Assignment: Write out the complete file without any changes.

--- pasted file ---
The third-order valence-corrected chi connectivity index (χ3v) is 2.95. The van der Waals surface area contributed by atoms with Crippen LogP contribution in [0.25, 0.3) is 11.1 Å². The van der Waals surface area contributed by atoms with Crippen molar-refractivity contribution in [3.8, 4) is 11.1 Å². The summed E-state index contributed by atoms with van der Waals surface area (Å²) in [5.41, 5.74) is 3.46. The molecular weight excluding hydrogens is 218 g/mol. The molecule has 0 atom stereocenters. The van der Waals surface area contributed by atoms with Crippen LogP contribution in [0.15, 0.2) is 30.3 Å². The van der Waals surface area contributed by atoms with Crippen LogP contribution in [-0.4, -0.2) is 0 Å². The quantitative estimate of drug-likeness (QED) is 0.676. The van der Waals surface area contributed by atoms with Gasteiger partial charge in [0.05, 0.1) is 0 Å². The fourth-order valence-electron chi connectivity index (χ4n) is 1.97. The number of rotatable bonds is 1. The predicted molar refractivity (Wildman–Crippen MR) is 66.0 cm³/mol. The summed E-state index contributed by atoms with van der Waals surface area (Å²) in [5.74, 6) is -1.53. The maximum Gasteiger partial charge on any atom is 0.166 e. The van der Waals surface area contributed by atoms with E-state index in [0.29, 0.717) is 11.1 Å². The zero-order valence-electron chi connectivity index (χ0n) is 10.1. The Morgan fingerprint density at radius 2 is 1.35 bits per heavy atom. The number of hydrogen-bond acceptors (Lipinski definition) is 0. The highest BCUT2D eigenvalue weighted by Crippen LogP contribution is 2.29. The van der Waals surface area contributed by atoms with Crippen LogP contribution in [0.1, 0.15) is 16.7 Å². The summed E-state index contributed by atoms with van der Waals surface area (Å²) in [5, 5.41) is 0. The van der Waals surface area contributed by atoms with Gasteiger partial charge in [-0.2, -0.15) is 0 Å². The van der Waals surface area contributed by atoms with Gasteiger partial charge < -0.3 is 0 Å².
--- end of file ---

The third-order valence-corrected chi connectivity index (χ3v) is 2.95. The van der Waals surface area contributed by atoms with Crippen LogP contribution in [0.25, 0.3) is 11.1 Å². The van der Waals surface area contributed by atoms with Crippen molar-refractivity contribution in [3.8, 4) is 11.1 Å². The summed E-state index contributed by atoms with van der Waals surface area (Å²) in [5.41, 5.74) is 3.46. The molecular weight excluding hydrogens is 218 g/mol. The molecule has 0 atom stereocenters. The van der Waals surface area contributed by atoms with Crippen LogP contribution in [0.15, 0.2) is 30.3 Å². The van der Waals surface area contributed by atoms with Crippen LogP contribution in [-0.4, -0.2) is 0 Å². The quantitative estimate of drug-likeness (QED) is 0.676. The van der Waals surface area contributed by atoms with Gasteiger partial charge in [0.05, 0.1) is 0 Å². The fourth-order valence-electron chi connectivity index (χ4n) is 1.97. The number of rotatable bonds is 1. The predicted molar refractivity (Wildman–Crippen MR) is 66.0 cm³/mol. The summed E-state index contributed by atoms with van der Waals surface area (Å²) in [5.74, 6) is -1.53. The maximum Gasteiger partial charge on any atom is 0.166 e. The van der Waals surface area contributed by atoms with E-state index in [0.29, 0.717) is 11.1 Å². The zero-order valence-electron chi connectivity index (χ0n) is 10.1. The Morgan fingerprint density at radius 2 is 1.35 bits per heavy atom. The number of hydrogen-bond acceptors (Lipinski definition) is 0. The highest BCUT2D eigenvalue weighted by Crippen LogP contribution is 2.29. The van der Waals surface area contributed by atoms with Crippen LogP contribution in [0.1, 0.15) is 16.7 Å². The summed E-state index contributed by atoms with van der Waals surface area (Å²) in [5, 5.41) is 0. The van der Waals surface area contributed by atoms with Gasteiger partial charge in [-0.2, -0.15) is 0 Å². The van der Waals surface area contributed by atoms with Gasteiger partial charge < -0.3 is 0 Å².